09 Apr 2014
Updated28 Nov2016

Lesson Plan Past Verbs IrregularHow to teach past irregular verbs to kids learning English?

Below are a few useful teaching points and ideas taken from our 2 free Past Tense Activities – Irregular Verbs lesson plans.


What are past tense irregular verbs?

Past tense verbs come in two forms, regular and irregular.  Regular past tense verbs  are easy to form – you add “ed” to the end of the verb (e.g. I play guitar –> I played guitar).  Irregular verbs however, are not formed so simply and have no consistent form.  Therefore, their past tense forms have to be learned.

Here are some common irregular verbs with their past tense forms:

wake up –> woke up
eat –> ate
drink –> drank
go –> went
sing –> sang
swim –> swam
have –> had
come –> came
ride –> rode
do –> did
put –> put
sleep –> slept
give –> gave
write –> wrote
read –> read
run –> ran

Teaching points / tips

1. Review past tense regular verbs.

2. Teach vocab for irregular verbs in the present and past tense form

Before class, print 12 flashcards to use for irregular verbs (such as wake up, eat, drink, go to school, sing, swim, go home, ride a bike, do homework, put on, sleep, etc.). Divide the class up into groups of 3 or 4 and divide the flashcards between the groups.

Next, on the right-side of the board draw 12 circles. Students will be sticking the flashcards inside the circles, so make them just big enough to fit the cards inside. Under each circle write verbs for each flashcard (e.g. wake up – woke up, eat my breakfast – ate my breakfast, drink my milk – drank my milk, etc.)

Teach vocab for irregular verbs in the present and past tense formInvite a student up with one of their flashcards and ask him/her to place it into the correct circle on the board – their team-mates can help.  Keep going until all of the flashcards have been stuck on the board in the circles.

Next, chorus each verb three times (e.g. Teacher: “wake up, woke up”, Students “wake up, woke up” … 2 more times). Don’t worry at this stage if your students don’t understand why there are two versions of each verb – we’ll come to that next.

Finally, write the word “Yesterday” at the top of the board and draw a red circle around it and chorus “Yesterday”. Point at the first flashcard and say “Yesterday, I wake up. Is that ok? Wake up?”. Try and get someone to say the correct form “Woke up”. Circle the word “woke” in red (to signify this is the correct form of the verb to use with the word “Yesterday”). Now go through all of the remaining verbs asking your students which is the correct form and circling the past tense version in red.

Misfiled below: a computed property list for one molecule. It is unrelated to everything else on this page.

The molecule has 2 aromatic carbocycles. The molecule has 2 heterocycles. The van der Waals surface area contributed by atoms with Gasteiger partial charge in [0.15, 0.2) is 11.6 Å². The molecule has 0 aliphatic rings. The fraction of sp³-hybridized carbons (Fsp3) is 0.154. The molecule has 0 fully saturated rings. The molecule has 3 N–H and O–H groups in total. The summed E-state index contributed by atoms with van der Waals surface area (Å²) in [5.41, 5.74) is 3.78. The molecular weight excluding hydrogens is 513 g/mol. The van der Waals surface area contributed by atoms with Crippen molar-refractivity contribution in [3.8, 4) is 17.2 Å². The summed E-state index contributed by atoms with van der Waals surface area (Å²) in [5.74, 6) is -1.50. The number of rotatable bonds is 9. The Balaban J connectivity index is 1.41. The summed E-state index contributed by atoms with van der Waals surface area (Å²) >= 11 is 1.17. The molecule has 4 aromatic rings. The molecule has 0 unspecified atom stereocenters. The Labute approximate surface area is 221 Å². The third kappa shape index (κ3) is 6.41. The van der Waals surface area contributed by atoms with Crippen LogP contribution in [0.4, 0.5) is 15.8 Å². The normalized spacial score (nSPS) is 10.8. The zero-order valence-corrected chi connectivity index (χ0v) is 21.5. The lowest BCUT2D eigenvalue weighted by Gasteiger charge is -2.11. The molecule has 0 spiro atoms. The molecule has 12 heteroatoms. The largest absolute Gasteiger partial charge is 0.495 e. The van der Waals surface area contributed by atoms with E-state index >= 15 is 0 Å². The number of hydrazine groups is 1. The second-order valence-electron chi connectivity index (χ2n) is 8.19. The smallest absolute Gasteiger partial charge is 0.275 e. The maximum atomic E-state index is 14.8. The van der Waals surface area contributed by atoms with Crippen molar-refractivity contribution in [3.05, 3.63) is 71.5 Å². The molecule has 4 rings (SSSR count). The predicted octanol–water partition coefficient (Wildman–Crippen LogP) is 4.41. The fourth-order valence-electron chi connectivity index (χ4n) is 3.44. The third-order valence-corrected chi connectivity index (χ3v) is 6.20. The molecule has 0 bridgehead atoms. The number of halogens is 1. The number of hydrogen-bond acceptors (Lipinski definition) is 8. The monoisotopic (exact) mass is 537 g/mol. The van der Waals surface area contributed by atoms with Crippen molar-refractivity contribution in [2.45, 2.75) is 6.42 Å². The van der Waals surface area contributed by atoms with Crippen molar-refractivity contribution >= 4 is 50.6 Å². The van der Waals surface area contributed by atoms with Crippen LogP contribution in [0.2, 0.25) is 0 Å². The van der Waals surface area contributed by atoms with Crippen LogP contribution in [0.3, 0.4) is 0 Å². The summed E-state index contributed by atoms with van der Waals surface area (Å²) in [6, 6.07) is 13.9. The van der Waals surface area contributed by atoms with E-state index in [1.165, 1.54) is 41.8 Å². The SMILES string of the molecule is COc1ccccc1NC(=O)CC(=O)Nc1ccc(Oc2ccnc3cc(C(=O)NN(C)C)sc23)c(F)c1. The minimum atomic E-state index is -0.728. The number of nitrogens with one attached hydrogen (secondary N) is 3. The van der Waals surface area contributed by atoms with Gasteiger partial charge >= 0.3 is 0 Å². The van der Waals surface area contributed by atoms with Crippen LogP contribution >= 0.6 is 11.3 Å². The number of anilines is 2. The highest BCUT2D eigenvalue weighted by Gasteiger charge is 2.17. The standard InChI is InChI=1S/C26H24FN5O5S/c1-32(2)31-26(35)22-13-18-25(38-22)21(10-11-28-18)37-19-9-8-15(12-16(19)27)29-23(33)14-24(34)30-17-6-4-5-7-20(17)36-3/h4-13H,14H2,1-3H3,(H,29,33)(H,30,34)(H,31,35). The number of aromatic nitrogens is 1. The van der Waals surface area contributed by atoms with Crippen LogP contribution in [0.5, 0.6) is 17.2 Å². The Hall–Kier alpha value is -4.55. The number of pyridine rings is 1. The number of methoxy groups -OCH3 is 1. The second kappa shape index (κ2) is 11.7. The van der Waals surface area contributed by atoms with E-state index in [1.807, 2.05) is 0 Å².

3. Pair practice: saying past tense irregular verbs

In pairs, students are going to say the infinitive and past tense of the verbs together – once with both students looking at the board and the second time with one student looking away from the board (being tested).

Pair practice: saying past tense irregular verbs 1First round: Put students in pairs. Start by modeling the activity with another student and both sit looking at the board. Teacher starts by saying the infinitive form of a verb and his/her partner has to say the past form with the phrase “Yesterday, I …”, for example:

Teacher: drink my milk.
Student: Yesterday, I drank my milk.
Teacher: ride my bike.
Student: Yesterday, I rode my bike.

Once everyone understands what to do, have the pairs go through all of the verbs, changing roles after all the verbs have been practiced so both get the chance to say the past forms.

Pair practice: saying past tense irregular verbs 2Second round:
Keep everyone in the same pairs, however one student must sit with their back to the board. Students do the same thing but the student with his/her back to the board must try and remember the correct past tense form – their partners can help if they get stuck. Again, change roles. Once finished, get everyone to find a new partner and try again, one with their back to the board.


4. Play “Past Tense Charades” in small groups

Start by modeling: look at the flashcards on the board (including the regular verbs on the left-side) and do an action or gesture. Elicit what you are doing using the structure “Yesterday, I …” (e.g.”Yesterday, I kicked a ball”, “Yesterday, I slept all night”).

Play "Past Tense Charades" in small groupsThen put everyone in small groups of 3 or 4. One person in each group starts by acting out a verb and the other members have to shout out the correct answer using the structure “Yesterday, I …”. The first person in the group to say the correct answer can do the next action. Continue until each group has completed actions for all of the verbs.


5. Play “What did you do yesterday? Line Up”

Divide the class into two groups and have each group form a line, so that both teams are lined up facing each other. To begin, each team is going to race to pass a balloon up and down the line with the winning team the first to get the balloon passed back to the first student. Give a balloon (or rolled up paper ball) to the first member of each team. Say, “Ready, steady, go!”. Each team races to pass the balloon, hand-to-hand, up and down the line.

Play "What did you do yesterday? Line Up"

Next, give everyone a verb flashcard. Explain that each time you pass the balloon you have to ask “What did you do yesterday?” and when you receive the balloon you have to say “I (ate my breakfast)” depending on the flashcard you have been given. Both teams race, passing the balloon and saying the structures. You can play other rounds with different rules, such as:

  • teams must pass the balloon without using their hands (e.g. under chins, between knees, etc.)
  • teams can only tap the balloons – they can’t hold them in any way
  • teams have to kick or head the balloons but not hold

Additional Activities

Why not try adding these to your lesson from our website?


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